Declares consent decree 'wholly inadequate'

Law firm Baird Mandalas Brockstedt has filed a class action lawsuit against Mountaire Farms of Millsboro.

The announcement at a press conference at Millsboro Town Hall and Civic Center June 13 comes about a week after BMB filed a motion to intervene in a consent decree between Mountaire and the Delaware Department of Natural Resources and Environmental Control, and a day after Mountaire asked the Supreme Court to strike that motion.

The consent decree addresses a period during summer 2017 in which the company daily violated its DNREC-issued spray irrigation and agricultural utilization permits in multiple ways. Those violations included spraying inadequately treated wastewater sludge onto fields surrounding the Millsboro Mountaire campus, which leached into the groundwater and contaminated drinking water wells.

The state agreement requires Mountaire to pay $600,000 in penalties and make substantial wastewater treatment upgrades, but the BMB legal team found it “wholly inadequate” and filed a motion to intervene.

Around six months ago, BMB hired a dozen independent experts to investigate Mountaire’s environmental practices. Their findings led to the class action suit, which seeks to force Mountaire to stop discharging insufficiently treated wastewater, overhaul and update their wastewater treatment plant, establish a clean drinking water source for residents, remediate the soil and compensate their clients for ill effects and property value diminishment. The experts joined Brockstedt at the press conference.

Roger Truitt is an environmental engineer, a lawyer, a Sussex County native and one of BMB’s experts.

“I think they want us to believe this was just a temporary thing caused by some bad employees who they’ve now fired … and now everything is fine. However, [our experts] found this gross failure that occurred … was completely predictable and inevitable,” he said.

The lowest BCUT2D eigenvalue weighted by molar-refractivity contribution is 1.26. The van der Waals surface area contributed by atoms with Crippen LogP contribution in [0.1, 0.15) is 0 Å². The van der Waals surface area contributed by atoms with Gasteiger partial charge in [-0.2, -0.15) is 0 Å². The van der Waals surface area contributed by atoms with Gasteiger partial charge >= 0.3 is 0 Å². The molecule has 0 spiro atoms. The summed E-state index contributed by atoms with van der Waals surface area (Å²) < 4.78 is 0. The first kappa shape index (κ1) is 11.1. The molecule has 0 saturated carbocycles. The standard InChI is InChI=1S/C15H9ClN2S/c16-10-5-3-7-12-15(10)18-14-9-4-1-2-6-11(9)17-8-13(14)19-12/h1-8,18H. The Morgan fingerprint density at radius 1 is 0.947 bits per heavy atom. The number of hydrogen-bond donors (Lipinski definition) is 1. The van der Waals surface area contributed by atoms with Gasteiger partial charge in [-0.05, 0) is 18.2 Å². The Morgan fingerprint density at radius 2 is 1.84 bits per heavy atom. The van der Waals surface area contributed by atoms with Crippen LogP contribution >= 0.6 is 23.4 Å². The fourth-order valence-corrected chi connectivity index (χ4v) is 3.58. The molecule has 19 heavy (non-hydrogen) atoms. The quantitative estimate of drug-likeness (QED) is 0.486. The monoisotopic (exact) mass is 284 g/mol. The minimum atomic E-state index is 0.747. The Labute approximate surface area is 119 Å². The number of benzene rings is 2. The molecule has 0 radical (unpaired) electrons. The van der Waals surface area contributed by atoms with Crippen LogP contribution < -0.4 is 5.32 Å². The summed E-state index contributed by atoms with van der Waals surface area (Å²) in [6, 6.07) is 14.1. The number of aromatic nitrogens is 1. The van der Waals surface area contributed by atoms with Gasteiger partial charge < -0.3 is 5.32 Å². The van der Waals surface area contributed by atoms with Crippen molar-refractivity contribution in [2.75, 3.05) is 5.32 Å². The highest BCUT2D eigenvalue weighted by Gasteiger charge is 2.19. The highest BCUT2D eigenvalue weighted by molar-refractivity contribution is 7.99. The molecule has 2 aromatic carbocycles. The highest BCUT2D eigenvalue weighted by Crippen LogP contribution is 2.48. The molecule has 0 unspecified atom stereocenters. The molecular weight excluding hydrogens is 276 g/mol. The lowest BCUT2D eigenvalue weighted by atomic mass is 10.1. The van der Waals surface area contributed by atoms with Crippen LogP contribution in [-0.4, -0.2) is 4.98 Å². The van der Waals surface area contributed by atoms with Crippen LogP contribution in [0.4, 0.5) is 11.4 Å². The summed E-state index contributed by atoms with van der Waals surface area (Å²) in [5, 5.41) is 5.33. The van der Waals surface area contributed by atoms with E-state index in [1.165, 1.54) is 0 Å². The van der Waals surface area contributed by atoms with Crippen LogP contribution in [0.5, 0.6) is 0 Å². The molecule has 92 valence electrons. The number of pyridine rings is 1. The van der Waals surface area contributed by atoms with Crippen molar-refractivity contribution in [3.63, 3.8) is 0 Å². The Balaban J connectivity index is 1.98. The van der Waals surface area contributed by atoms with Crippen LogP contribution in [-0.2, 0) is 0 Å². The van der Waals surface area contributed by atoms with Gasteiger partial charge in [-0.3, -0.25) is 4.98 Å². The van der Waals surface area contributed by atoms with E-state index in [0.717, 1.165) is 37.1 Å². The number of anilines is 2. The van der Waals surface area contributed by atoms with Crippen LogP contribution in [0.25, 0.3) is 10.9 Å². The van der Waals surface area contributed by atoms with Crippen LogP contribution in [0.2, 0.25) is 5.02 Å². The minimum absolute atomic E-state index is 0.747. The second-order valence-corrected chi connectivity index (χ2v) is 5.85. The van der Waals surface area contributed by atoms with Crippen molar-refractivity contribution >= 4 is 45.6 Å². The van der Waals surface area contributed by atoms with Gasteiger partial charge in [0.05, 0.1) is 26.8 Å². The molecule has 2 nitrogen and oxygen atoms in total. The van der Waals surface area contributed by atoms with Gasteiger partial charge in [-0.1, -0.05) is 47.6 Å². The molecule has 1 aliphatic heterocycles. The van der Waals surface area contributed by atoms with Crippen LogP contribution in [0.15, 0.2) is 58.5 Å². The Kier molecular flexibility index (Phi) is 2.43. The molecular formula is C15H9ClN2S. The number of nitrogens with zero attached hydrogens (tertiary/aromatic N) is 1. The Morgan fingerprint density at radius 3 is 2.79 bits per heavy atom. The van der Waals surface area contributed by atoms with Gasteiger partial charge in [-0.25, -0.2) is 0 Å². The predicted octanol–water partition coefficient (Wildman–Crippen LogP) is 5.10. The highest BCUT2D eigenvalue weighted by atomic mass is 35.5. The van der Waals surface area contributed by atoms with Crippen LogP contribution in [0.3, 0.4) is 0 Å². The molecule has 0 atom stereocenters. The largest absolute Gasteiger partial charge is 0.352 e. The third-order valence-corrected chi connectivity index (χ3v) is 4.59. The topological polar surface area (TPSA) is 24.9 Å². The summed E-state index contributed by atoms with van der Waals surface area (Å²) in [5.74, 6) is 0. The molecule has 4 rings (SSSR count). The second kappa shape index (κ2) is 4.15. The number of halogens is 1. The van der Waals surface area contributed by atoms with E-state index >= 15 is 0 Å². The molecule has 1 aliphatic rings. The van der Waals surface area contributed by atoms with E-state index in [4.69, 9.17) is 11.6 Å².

Mountaire has also pointed to the historically polluted groundwater to blame for the nitrate levels, but Truitt said the problem has gotten worse since Mountaire arrived in 2000. According to him, nitrate levels measured at wells in the area of the spray irrigation have steadily gone up since 2005, while levels outside of Mountaire’s reach, but still within the historically polluted area, have gone down.

Truitt was joined by Dane Bauer, retired from the Maryland Environmental Service. His job whose was for years to regulate wastewater treatment, including at similar companies, such as Tyson and Perdue.

Bauer said Mountaire was bound to fail from the beginning. The spray irrigation permit DNREC agreed to allowed far too high a nitrate concentration and, due to the use of inadequate supporting data, mismanagement and antiquated equipment, wasn’t a number Mountaire was likely to ever achieve, anyway.

The EPA drinking water standard for nitrates is 10 milligrams per liter. The state permit specified the maximum amount of treated wastewater to be discharged monthly and its total nitrogen concentration – 15.6 milligrams per liter.

The premise of spray irrigation is that crops will take up the nitrogen, preventing it from leaching into the groundwater. The problem, according to Bauer, is that Mounatire’s ability to spray-irrigate each day depends on the weather, and they only have six days’ worth of wastewater storage.

“You don’t spray-irrigate when it’s raining, when it’s freezing, when the crop doesn’t need it. Six days of storage does nothing. Absolutely nothing,” he said. “In 2018 they’d have been hard-pressed to manage … if they had 120 days of storage, much less six. They had no chance of being able to meet the effluent limits.”

Bauer’s solution to the problem is upgrading the wastewater treatment facility to state-of-the-art levels in order to reach a nitrate output of 3 milligrams per liter, as opposed to the far higher nitrate levels in the water the company has been spraying.

“Then they wouldn’t have to rely on the crop uptake anymore. You would be happy to see it go into the groundwater because it would be well below the drinking standard,” he said.

In the meantime, Bauer believes storage space is extremely important.

“At least 90 or 120 days [worth], because there’s at least that many days a year when … you cannot irrigate,” he said.

Another issue brought up by a BMB expert was air quality. John Purdum has been performing air quality analyses for over 30 years, and according to him, the potent odor the factory produces is releasing hydrogen sulfide and ammonia into the air at levels that exceed Delaware standards. Exposure to these chemicals can cause respiratory and neurological effects.

According to BMB, the blame for the odor falls, in part, on both the spray irrigation and uncovered wastewater treatment lagoons.

Brockstedt said that his firm is representing over 700 clients in the suit and he expects that number to increase. His next step is to move for the court to approve class certification.